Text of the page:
Run by

The LEAD Group Inc
The Lead Education and Abatement Design Group
Working to eliminate lead poisoning globally and to protect the
environment from lead in all its uses: past, current and new uses
ABN 25 819 463 114
Australians! Take action
today. Is lead harming
you & your kids? Buy low
cost, NATA accredited
laboratory lead test kits
here. Sample your dust,
soil, water, paint, toys,
jewellery, ceramics
what's new 

Water Lead test Kits

Proceeds from our DIY Home Lead Assessment kit sales go towards the
Keeping Australian Lead Out of Leaded Petrol Initiative.

About Us
bell system lead poisoning
Contact Us
Council Lead Project
Library-Fact Sheets
Home Page
Media Releases
Referral Lists
Site Map
Slide Shows-Films
Useful Links

Visitor Number

QUESTION: Is a cot of unknown age, with flaking paint, a lead risk for 4 yr old? 06/02/09   New South Wales, Australia

Hi just got a concern here and need your help.

My son is 4 now. Some of the paint of his cot which he still sleeps in is flaked off, and the wood just show out. And also he likes to push his car along the handrail of his cot, which causes scratches of the paint. After reading the information from this website, I'm so worries about this.

Is there any risk of lead exposure, or does he need blood lead test? and where can we get the test done? do appreciate your response.

ANSWER: February 6 2009

Hi Jennifer,

a child can be lead poisoned by paint from a cot if the following happens:

- the child eats the paint

- and the paint contains lead (more is obviously worse)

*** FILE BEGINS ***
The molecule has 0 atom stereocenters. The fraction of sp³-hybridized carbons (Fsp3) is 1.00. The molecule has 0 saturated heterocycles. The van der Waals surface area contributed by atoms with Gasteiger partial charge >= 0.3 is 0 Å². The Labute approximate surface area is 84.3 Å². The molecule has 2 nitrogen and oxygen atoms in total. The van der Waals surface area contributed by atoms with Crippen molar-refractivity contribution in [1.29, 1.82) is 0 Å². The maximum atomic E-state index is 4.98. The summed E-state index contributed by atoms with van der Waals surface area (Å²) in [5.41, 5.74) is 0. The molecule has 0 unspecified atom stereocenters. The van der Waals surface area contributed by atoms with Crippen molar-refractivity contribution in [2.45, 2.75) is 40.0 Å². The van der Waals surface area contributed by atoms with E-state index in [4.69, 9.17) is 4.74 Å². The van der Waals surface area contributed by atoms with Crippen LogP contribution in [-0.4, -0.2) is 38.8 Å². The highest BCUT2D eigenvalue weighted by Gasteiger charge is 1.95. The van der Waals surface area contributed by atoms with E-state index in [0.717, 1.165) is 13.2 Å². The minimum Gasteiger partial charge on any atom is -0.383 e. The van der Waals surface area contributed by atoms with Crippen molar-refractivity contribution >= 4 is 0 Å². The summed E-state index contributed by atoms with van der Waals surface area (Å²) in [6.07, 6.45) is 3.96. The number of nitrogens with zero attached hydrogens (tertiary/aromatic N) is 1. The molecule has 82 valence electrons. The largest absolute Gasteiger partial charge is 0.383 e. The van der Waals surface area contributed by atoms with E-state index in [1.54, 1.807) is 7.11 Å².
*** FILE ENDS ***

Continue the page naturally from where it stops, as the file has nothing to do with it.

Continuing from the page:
You have not reported that your child has eaten any of the cot paint (and since you told me on the phone that your house was built in 1998 and is therefore very unlikely to contain lead paint) so the best test to do is a laboratory analysis of the cot paint for lead. If the result is over 0.06% then you would ask your GP for a blood lead test if you thought that your child had actually ingested any of the lead paint. If you think your child has not ingested any of the cot paint then it is not worth worrying about, given the very likely low levels of lead in your child's home environment. You can always ask for a blood lead test to be done whenever your child is having blood taken for any other reason, if you want to be sure that you are providing a lead-safe environment. From the sounds of it, you don't have a child with pica (the tendency to eat non-food items) and you likely don't have much lead in your house. You should go out and celebrate your good fortune!!

All the best

Yours Sincerely

Elizabeth O'Brien

About Us | bell system lead poisoning | Contact Us | Council LEAD Project | egroups | Library - Fact Sheets | Home Page | Media Releases
| Q & A | Referral lists | Reports | Site Map | Slide Shows - Films | Subscription | Useful LinksSearch this Site

Privacy Policy | Disclaimer

Last Updated 13 April 2013
Copyright The LEAD Group Inc. 1991- 2013
PO Box 161 Summer Hill NSW 2130 Australia
Phone: +61 2 9716 0014